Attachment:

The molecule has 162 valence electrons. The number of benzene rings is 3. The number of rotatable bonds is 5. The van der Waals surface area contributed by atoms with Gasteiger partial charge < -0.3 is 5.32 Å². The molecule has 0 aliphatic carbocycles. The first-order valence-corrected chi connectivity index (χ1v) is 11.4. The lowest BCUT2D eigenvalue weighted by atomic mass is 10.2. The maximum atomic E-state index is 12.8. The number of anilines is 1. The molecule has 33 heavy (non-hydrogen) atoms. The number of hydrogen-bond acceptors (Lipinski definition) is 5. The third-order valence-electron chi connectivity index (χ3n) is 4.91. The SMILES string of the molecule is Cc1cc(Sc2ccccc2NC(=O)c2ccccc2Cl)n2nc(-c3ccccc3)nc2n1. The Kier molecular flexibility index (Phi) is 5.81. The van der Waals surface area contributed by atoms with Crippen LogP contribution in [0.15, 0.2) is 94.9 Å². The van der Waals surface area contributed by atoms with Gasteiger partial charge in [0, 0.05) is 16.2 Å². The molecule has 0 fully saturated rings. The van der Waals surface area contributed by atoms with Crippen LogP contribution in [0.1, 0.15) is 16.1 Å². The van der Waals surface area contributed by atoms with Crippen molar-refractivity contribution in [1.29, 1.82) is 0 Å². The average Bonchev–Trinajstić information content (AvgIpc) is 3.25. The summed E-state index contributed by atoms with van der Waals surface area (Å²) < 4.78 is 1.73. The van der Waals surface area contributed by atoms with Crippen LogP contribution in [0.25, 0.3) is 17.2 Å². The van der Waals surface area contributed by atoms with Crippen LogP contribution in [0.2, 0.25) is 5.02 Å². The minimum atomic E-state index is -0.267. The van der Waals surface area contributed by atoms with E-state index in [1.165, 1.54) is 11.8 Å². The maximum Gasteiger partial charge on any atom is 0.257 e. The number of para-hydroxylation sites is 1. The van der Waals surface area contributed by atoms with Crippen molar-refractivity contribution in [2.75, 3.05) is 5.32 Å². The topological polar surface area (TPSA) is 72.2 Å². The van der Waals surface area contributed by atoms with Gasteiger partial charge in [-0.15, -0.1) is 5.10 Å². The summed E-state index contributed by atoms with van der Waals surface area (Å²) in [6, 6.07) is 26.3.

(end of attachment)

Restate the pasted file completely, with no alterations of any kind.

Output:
The molecule has 162 valence electrons. The number of benzene rings is 3. The number of rotatable bonds is 5. The van der Waals surface area contributed by atoms with Gasteiger partial charge < -0.3 is 5.32 Å². The molecule has 0 aliphatic carbocycles. The first-order valence-corrected chi connectivity index (χ1v) is 11.4. The lowest BCUT2D eigenvalue weighted by atomic mass is 10.2. The maximum atomic E-state index is 12.8. The number of anilines is 1. The molecule has 33 heavy (non-hydrogen) atoms. The number of hydrogen-bond acceptors (Lipinski definition) is 5. The third-order valence-electron chi connectivity index (χ3n) is 4.91. The SMILES string of the molecule is Cc1cc(Sc2ccccc2NC(=O)c2ccccc2Cl)n2nc(-c3ccccc3)nc2n1. The Kier molecular flexibility index (Phi) is 5.81. The van der Waals surface area contributed by atoms with Crippen LogP contribution in [0.15, 0.2) is 94.9 Å². The van der Waals surface area contributed by atoms with Gasteiger partial charge in [0, 0.05) is 16.2 Å². The molecule has 0 fully saturated rings. The van der Waals surface area contributed by atoms with Crippen LogP contribution in [0.1, 0.15) is 16.1 Å². The van der Waals surface area contributed by atoms with Crippen molar-refractivity contribution in [1.29, 1.82) is 0 Å². The average Bonchev–Trinajstić information content (AvgIpc) is 3.25. The summed E-state index contributed by atoms with van der Waals surface area (Å²) < 4.78 is 1.73. The van der Waals surface area contributed by atoms with Crippen LogP contribution in [0.25, 0.3) is 17.2 Å². The van der Waals surface area contributed by atoms with Crippen LogP contribution in [0.2, 0.25) is 5.02 Å². The minimum atomic E-state index is -0.267. The van der Waals surface area contributed by atoms with E-state index in [1.165, 1.54) is 11.8 Å². The maximum Gasteiger partial charge on any atom is 0.257 e. The number of para-hydroxylation sites is 1. The van der Waals surface area contributed by atoms with Crippen molar-refractivity contribution in [2.75, 3.05) is 5.32 Å². The topological polar surface area (TPSA) is 72.2 Å². The van der Waals surface area contributed by atoms with Gasteiger partial charge in [-0.15, -0.1) is 5.10 Å². The summed E-state index contributed by atoms with van der Waals surface area (Å²) in [6, 6.07) is 26.3.